– I’ve decided to not introduce worms from elsewhere after reading it’s best to improve the soil and encourage the native worms to multiply naturally. And as reported previously (search our blog for earlier posts) I’m definitely not going to raise worms. It’s better and easier to improve the soil and let the worms increase naturally. (The worms in our garden are enormous!)
-We added recycled wood raised garden beds on two sides of two of the forest garden beds for leafy greens such as kale, spinach, mustard greens and celery. The amount of food produced was incredible. (The soil is resting now during the rainy season.) For a good while I was practically living on baby greens and microgreens of different kinds. Clearly, a garden this size can produce more than enough food for a 5-person household with extra produce to sell or share with friends. Eventually the old boards (scrap wood from the house) will be removed as the garden matures into a more wild state.
-The road base raised bed experiment is not recommended. There’s too much gravel in the soil for my liking. What we did elsewhere is more effective.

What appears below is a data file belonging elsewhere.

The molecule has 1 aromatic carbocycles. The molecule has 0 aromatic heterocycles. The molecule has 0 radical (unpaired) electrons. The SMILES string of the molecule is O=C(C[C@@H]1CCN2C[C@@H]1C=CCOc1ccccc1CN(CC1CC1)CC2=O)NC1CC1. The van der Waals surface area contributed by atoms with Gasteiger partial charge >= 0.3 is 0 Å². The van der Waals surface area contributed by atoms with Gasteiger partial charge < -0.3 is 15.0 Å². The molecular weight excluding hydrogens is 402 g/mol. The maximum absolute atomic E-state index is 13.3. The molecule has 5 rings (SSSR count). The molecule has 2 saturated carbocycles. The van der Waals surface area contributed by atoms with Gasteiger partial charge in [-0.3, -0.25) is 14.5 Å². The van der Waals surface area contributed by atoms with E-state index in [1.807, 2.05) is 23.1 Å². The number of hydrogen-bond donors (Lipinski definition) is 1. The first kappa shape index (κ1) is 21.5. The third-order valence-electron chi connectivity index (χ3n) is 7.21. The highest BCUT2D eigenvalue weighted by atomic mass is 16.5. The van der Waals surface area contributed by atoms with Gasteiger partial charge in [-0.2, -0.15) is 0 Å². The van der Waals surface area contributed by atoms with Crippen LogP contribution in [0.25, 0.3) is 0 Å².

-Don’t sweat the small stuff. A few trees will likely die no matter what, especially if you’re planting tiny starter trees. That’s the most vulnerable stage. Some of ours only cost 50 cents or even less. It’s quick and easy to pop in a new tree since the tree hole in the clay subsoil is already dug.
-Sugar cane compost is highly recommended. After sitting several months, the compost attracts worms and gets filled with root hairs. Obviously the plants love it.
-We’re gradually adding small plants such as mint, basil, onions, chives, chili, celery, pumkin and flowers around the fruit trees to create plant guilds. Most prefer to be on the shady side of the tree during the first year.
-We’ve planted three kinds of beans and other ground covers to good effect. The runner type is longer lasting and tends to strangle the smaller trees. They’re key soil builders and easy to grow. The bees love the blossoms and it’s a little sad chopping them down at that stage.